With 15 new stores signing on as members in 2016, the Mountains and Plains Independent Bookstore Association is booming. In all, some 221 booksellers attended this year’s MPIBA Fall Discovery Show, held in Denver from October 6–8, and the mood was positively giddy. The author programming began on Thursday morning with a breakfast session featuring a trio of top children’s authors. But the entertainment didn’t start with readings; it began with Abby Paxton from BookBar in Denver, accompanied by Sarah Taylor from The Bookworm in Edwards in Edwards, Colo., on ukulele, urging the collected booksellers to “shake your sillies out” in song.
S.J. Kincaid followed with a talk about her new novel The Diabolic (S&S). She confessed her innate “dork” and how her various failed attempts to fit in at school. “I went through school walking around in t-shirts that said things like ‘Everything I Knew in Life I Learned From Star Trek.’ I showed up for Halloween once dressed like Captain Picard with pantyhose over my head. And I tried using makeup and, inspired by the movie Cleopatra, applied blue eye shadow up to my eyebrows. I tried to fit in, but couldn’t.”
The isolation led her to spending a lot of time with herself and her imagination, which led her to dream up story after story after story and led her to become a writer. Later, she joked, she learned that type of behavior has been diagnosed as a clinical ccondition known as “maladaptive daydreaming.” She said, “It’s the story of an outsider who must blend in. It’s also explores the idea that you derive the idea from yourself from other people.”
Allison Senecal, book buyer at Old Firehouse Books, in Fort Collins, Colo., read The Diabolic as a manuscript and offered one of the first bookseller reviews for the book. Of the event, she said, “That breakfast is always my favorite because children’s authors tend to be hilarious and engaging. This year it was good to start the day with a laugh and a little interactive singing.”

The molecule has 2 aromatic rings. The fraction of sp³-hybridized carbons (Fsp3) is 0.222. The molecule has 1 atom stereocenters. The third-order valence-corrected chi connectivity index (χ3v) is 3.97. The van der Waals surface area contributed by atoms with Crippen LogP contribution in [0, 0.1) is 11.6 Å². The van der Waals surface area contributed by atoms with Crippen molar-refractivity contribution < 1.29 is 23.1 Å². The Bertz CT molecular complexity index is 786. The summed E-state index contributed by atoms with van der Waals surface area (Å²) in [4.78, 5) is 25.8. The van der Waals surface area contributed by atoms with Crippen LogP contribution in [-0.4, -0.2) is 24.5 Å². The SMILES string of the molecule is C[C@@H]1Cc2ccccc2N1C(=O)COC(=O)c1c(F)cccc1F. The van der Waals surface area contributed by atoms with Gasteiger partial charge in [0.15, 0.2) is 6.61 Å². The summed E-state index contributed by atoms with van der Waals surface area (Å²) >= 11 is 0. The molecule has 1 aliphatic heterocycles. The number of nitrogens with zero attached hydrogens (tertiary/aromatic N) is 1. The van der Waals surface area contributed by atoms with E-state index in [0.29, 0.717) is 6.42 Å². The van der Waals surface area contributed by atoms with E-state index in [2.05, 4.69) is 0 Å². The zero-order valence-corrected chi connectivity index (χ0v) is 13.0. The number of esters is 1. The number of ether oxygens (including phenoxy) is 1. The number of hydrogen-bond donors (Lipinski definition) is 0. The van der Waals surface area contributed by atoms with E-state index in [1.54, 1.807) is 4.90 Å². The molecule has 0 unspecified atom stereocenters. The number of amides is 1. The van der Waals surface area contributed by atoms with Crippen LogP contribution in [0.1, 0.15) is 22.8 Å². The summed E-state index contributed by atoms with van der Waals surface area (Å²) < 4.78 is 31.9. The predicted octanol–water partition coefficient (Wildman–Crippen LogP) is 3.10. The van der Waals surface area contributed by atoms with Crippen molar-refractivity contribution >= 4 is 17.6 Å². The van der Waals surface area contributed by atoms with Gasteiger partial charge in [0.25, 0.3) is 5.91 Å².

Author-illustrator David Shannon, wearing a bespoke “duck-billed” baseball cap, channeled a dozen country voices in previewing his picture book, Duck on a Tractor (Scholastic/Blue Sky), a sequel to Duck on a Bike. The new book was a decade in the making, one that was prompted by calls from his fans to fulfill the promise of the final page of the earlier book which depicted the namesake duck staring up at a tractor (after its adventure on a bicycle).
Reaching the end of his new book, Shannon conceded that it would be logical that the last page end with a duck staring up at a truck (earlier he’d riffed, joking about Duck on a Vespa… in Rome). But the final image is more enigmatic, showing as it does a blurry photograph taken by one of the characters in the book that shows a duck, and a tractor – and a goat. “But it’s not a definitive picture and this is going to remain a controversy in the life of this town forever – kind of like Bigfoot.”
The power of children’s books often lies in pictures and illustrations. Paxton of The BookBar in Denver introduced Erin Stead, illustrator of The Uncorked of Ocean Bottles, saying that the book “revels in the power of stillness.” She continued, saying “I started to read it, but had to stop and restart with a much quieter mind. The way she uses color to depict emotion is really interesting. I am amazed by what she can do. There are so many small delightful things in this book.”